So what do I do now? I only go to Bill at Grafton Ski and Cyclery. He does good work. My skis always feel so much more lively after he tunes them. Gotta love the first run on fresh base ground skis.

post #8 of 13

I prefer my bump skis detuned a tad. 

post #9 of 13

I do my own detuning. Usually on a rock, but sometimes on a tree.

post #10 of 13

Could the infamous hanging burr have had anything to do with the lousy performance. I got what I thought was going to be a great tune once and when I skied the skis the next time it was almost scary getting to the bottom of the hill. My friend had the same shop tune his skis at the same time and had a similar experience. For me when I put the skis on edge I couldn't get them off the same set of edges or so it seemed.


Atomic Man here at Epic diagnosed my problem as a "hanging burr" which takes all of about 30 seconds to eliminate with a stone and the problem is gone.and the skis ski great.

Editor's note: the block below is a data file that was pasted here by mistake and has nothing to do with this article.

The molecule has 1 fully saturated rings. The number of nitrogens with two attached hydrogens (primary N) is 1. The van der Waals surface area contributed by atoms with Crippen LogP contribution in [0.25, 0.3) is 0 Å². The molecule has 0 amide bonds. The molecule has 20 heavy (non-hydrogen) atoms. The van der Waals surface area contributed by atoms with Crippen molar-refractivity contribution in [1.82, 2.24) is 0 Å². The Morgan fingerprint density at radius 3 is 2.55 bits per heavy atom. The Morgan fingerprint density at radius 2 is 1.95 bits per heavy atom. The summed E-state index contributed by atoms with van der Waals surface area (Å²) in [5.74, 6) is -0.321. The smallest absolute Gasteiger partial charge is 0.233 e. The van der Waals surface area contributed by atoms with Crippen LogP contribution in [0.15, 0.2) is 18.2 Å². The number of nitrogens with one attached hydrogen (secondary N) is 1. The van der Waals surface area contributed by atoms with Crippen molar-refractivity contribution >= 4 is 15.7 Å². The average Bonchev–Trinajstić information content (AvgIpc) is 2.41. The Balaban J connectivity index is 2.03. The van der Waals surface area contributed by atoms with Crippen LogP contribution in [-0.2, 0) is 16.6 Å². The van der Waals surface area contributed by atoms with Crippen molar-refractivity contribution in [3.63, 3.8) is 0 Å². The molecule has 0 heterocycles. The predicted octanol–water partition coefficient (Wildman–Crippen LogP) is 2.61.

I have no confidence in getting a decent tune where I ski so I try and preserve my edges with a little stone sharpening every other ski day. I don'y know how much good I'm doing but it makes me feel better.

post #11 of 13
Originally Posted by mdf View Post



Or, as Karpiel might put it, maybe he assumed I couldn't ski.

That's the problem I have, most people assume I have the athletic ability of a rock.

post #12 of 13

I've found the only answer is to do it myself.  On the rare occasions now when I need new structure or some other reason for a base grind, I come in with WRITTEN INSTRUCTIONS about every nit.  Bevels, marked-on a detuning section EXACTLY, wax, type of structure, etc.  I then take them home and RETUNE them.  I swear since these machines came along you can't get what you ask for, you get what they are used to giving.  Drives me NUTS.  Took the last pair back three times for fixes.  Never again.

post #13 of 13

Why detune cause they are older skis? Put some pressure on the forebody and bend those bad boys.